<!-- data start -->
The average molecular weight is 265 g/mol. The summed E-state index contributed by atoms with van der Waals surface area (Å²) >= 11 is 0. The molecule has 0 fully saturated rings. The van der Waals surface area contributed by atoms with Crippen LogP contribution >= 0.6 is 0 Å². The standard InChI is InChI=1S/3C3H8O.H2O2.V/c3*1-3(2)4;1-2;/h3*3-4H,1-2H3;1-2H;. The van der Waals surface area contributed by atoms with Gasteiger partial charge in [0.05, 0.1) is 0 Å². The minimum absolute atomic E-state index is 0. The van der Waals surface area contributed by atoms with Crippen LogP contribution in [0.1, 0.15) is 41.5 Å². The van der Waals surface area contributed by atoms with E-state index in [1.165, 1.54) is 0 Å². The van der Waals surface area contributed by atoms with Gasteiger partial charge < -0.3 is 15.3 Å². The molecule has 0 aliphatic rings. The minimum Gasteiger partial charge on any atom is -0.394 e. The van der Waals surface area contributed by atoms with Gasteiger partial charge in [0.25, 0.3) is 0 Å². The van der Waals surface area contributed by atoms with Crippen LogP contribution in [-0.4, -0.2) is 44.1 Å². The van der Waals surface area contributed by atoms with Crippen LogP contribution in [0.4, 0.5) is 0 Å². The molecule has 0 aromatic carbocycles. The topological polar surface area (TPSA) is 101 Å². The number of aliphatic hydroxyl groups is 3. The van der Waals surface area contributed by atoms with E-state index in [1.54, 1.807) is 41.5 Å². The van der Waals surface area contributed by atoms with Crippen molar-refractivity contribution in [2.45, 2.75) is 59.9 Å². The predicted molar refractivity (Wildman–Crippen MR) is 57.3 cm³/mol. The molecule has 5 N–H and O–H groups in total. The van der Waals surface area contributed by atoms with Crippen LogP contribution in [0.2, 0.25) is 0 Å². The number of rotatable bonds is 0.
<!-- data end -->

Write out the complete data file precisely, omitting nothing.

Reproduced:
The average molecular weight is 265 g/mol. The summed E-state index contributed by atoms with van der Waals surface area (Å²) >= 11 is 0. The molecule has 0 fully saturated rings. The van der Waals surface area contributed by atoms with Crippen LogP contribution >= 0.6 is 0 Å². The standard InChI is InChI=1S/3C3H8O.H2O2.V/c3*1-3(2)4;1-2;/h3*3-4H,1-2H3;1-2H;. The van der Waals surface area contributed by atoms with Gasteiger partial charge in [0.05, 0.1) is 0 Å². The minimum absolute atomic E-state index is 0. The van der Waals surface area contributed by atoms with Crippen LogP contribution in [0.1, 0.15) is 41.5 Å². The van der Waals surface area contributed by atoms with E-state index in [1.165, 1.54) is 0 Å². The van der Waals surface area contributed by atoms with Gasteiger partial charge < -0.3 is 15.3 Å². The molecule has 0 aliphatic rings. The minimum Gasteiger partial charge on any atom is -0.394 e. The van der Waals surface area contributed by atoms with Gasteiger partial charge in [0.25, 0.3) is 0 Å². The van der Waals surface area contributed by atoms with Crippen LogP contribution in [-0.4, -0.2) is 44.1 Å². The van der Waals surface area contributed by atoms with Crippen LogP contribution in [0.4, 0.5) is 0 Å². The molecule has 0 aromatic carbocycles. The topological polar surface area (TPSA) is 101 Å². The number of aliphatic hydroxyl groups is 3. The van der Waals surface area contributed by atoms with E-state index in [1.54, 1.807) is 41.5 Å². The van der Waals surface area contributed by atoms with Crippen molar-refractivity contribution in [2.45, 2.75) is 59.9 Å². The predicted molar refractivity (Wildman–Crippen MR) is 57.3 cm³/mol. The molecule has 5 N–H and O–H groups in total. The van der Waals surface area contributed by atoms with Crippen LogP contribution in [0.2, 0.25) is 0 Å². The number of rotatable bonds is 0.